alarums and excursions

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a·la·rums and excursions

 (ə-lär′əmz, -lăr′-)
1. Loud, frantic, or excited activity; clamor.
2. The sounds of war or warlike activity. Used as a stage direction for moving of soldiers across stage, as in Shakespeare's plays.

[Early Modern English, sudden attacks and sallies.]
American Heritage® Dictionary of the English Language, Fifth Edition. Copyright © 2016 by Houghton Mifflin Harcourt Publishing Company. Published by Houghton Mifflin Harcourt Publishing Company. All rights reserved.

alar′ums and excur′sions
noisy, frantic, or disorganized activities.
Random House Kernerman Webster's College Dictionary, © 2010 K Dictionaries Ltd. Copyright 2005, 1997, 1991 by Random House, Inc. All rights reserved.
References in periodicals archive ?
The various tunes are often little more than melodic fragments, surrounded by a bewildering assortment of alarums and excursions.
Behn is also seen as a 'Heroickess' like Cavendish, but as the exponent of a heroic eroticism resisting the moral (and often hypocritical) strictures applied to the theatre as the century wore on; yet, despite Chalmers's claims for Behn's controlling hand in the argumentative alarums and excursions of a late play such as The City Heiress (1682), its incoherent Toryism seems more a mirror of Behn's own disillusioned confusion than of a poised ambivalence.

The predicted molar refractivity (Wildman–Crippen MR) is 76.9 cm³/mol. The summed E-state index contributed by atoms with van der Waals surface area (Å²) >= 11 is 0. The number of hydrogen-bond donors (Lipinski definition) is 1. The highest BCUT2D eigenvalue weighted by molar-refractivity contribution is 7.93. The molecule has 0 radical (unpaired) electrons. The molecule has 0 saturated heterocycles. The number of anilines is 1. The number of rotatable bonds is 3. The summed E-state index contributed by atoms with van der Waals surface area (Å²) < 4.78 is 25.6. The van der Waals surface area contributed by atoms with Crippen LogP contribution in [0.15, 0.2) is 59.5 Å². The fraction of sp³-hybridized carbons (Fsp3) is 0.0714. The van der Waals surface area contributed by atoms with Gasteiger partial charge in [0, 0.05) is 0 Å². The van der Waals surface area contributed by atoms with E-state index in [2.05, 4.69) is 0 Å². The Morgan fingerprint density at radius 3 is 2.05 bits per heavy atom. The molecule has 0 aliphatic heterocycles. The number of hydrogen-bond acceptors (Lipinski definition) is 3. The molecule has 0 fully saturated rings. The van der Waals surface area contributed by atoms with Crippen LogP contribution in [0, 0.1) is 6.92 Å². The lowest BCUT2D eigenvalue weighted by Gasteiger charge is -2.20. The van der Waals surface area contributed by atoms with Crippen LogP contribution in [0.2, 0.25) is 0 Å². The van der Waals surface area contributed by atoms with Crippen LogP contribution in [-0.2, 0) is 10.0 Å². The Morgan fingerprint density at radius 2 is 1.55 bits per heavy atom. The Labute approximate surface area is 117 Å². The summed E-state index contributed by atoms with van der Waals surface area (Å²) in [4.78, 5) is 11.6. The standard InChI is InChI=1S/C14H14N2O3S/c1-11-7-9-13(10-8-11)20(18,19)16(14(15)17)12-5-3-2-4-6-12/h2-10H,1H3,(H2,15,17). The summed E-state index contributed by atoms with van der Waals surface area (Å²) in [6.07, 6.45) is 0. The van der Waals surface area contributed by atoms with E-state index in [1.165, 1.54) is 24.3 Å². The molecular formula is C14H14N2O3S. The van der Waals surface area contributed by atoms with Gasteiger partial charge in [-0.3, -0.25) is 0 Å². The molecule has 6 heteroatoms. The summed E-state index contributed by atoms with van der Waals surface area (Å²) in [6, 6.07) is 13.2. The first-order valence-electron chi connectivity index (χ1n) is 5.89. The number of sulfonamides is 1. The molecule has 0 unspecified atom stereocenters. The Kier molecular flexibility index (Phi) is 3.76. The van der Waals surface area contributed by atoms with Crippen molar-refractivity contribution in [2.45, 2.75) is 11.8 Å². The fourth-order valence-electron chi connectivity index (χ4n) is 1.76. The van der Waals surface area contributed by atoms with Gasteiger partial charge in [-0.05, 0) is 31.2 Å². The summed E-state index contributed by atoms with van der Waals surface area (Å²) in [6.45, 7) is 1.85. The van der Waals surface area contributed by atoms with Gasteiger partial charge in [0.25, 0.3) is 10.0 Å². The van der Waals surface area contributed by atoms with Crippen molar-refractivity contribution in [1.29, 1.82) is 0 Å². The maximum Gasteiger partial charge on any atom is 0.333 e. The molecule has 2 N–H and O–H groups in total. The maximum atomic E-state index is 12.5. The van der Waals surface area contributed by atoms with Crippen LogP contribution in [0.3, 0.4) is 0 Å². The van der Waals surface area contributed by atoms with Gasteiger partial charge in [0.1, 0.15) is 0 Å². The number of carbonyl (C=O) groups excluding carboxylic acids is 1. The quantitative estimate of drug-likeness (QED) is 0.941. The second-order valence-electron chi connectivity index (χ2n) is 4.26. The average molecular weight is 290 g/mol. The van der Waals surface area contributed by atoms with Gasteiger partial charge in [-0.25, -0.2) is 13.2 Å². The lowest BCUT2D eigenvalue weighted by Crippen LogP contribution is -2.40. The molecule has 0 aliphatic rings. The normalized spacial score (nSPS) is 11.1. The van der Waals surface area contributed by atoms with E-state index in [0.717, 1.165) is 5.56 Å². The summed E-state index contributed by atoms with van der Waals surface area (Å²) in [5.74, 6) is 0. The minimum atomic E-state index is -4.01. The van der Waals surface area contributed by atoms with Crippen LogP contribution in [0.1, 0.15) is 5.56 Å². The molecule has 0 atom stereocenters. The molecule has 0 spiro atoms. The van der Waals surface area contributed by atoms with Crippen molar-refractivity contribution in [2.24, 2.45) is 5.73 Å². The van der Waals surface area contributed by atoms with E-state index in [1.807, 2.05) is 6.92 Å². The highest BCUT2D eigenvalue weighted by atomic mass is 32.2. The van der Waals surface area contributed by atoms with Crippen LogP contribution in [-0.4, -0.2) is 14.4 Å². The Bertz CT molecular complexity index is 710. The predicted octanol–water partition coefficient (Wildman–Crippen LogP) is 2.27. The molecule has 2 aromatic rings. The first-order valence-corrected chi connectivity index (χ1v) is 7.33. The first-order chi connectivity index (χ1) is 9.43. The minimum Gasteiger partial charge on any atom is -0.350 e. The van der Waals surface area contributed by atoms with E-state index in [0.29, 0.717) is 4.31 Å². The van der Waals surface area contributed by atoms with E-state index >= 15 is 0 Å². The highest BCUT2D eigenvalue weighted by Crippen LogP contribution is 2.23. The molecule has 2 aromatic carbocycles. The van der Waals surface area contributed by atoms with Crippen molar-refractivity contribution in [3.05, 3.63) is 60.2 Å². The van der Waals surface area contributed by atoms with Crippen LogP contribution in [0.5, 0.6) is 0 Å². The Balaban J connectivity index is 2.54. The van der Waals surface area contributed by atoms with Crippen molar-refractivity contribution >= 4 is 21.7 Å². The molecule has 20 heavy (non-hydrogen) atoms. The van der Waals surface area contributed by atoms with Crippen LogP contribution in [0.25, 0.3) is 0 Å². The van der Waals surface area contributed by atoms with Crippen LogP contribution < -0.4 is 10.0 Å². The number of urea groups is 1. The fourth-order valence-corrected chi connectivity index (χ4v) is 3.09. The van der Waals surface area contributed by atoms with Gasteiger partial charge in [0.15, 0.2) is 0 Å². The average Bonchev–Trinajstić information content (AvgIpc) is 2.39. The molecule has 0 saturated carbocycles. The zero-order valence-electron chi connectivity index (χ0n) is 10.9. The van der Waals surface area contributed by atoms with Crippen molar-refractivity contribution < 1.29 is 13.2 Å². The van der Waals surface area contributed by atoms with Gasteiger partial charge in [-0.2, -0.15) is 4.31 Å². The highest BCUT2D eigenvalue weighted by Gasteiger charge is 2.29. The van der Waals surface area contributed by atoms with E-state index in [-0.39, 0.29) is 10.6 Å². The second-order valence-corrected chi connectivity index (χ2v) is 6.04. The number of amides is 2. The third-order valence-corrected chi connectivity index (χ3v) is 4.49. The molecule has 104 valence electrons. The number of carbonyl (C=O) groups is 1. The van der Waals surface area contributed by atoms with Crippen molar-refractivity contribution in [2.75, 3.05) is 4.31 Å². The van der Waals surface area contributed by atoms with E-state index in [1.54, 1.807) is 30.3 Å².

While she spices the physical design with a few anachronisms (Poins and others are smokers; the costumery evolves from doublet and hose to something resembling tailored topcoats in the course of the ten acts), she does not try to foist topical meanings on the text, despite the temptation posed by the alarums and excursions currently in progress on the stage of world history.